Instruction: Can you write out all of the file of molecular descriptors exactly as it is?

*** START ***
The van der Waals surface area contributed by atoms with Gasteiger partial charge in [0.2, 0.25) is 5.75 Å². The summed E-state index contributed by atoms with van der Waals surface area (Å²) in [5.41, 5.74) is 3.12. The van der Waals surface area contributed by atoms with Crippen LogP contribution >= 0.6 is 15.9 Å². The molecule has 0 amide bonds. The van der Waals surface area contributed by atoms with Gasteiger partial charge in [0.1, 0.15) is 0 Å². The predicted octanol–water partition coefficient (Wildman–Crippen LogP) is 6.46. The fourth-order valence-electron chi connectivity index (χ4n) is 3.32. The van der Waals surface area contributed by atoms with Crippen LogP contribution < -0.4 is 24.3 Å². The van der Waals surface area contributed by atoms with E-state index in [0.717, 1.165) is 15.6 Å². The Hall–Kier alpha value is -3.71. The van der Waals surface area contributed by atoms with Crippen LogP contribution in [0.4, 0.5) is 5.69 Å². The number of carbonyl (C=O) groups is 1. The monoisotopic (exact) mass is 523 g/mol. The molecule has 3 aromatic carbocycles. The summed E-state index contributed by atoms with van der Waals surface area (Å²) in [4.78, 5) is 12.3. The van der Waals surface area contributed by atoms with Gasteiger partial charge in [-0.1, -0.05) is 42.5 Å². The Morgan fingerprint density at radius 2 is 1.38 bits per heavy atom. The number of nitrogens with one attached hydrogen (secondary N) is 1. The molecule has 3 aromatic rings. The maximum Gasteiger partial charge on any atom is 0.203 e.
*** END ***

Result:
The van der Waals surface area contributed by atoms with Gasteiger partial charge in [0.2, 0.25) is 5.75 Å². The summed E-state index contributed by atoms with van der Waals surface area (Å²) in [5.41, 5.74) is 3.12. The van der Waals surface area contributed by atoms with Crippen LogP contribution >= 0.6 is 15.9 Å². The molecule has 0 amide bonds. The van der Waals surface area contributed by atoms with Gasteiger partial charge in [0.1, 0.15) is 0 Å². The predicted octanol–water partition coefficient (Wildman–Crippen LogP) is 6.46. The fourth-order valence-electron chi connectivity index (χ4n) is 3.32. The van der Waals surface area contributed by atoms with Crippen LogP contribution < -0.4 is 24.3 Å². The van der Waals surface area contributed by atoms with E-state index in [0.717, 1.165) is 15.6 Å². The Hall–Kier alpha value is -3.71. The van der Waals surface area contributed by atoms with Crippen LogP contribution in [0.4, 0.5) is 5.69 Å². The number of carbonyl (C=O) groups is 1. The monoisotopic (exact) mass is 523 g/mol. The molecule has 3 aromatic carbocycles. The summed E-state index contributed by atoms with van der Waals surface area (Å²) in [4.78, 5) is 12.3. The van der Waals surface area contributed by atoms with Gasteiger partial charge in [-0.1, -0.05) is 42.5 Å². The Morgan fingerprint density at radius 2 is 1.38 bits per heavy atom. The number of nitrogens with one attached hydrogen (secondary N) is 1. The molecule has 3 aromatic rings. The maximum Gasteiger partial charge on any atom is 0.203 e.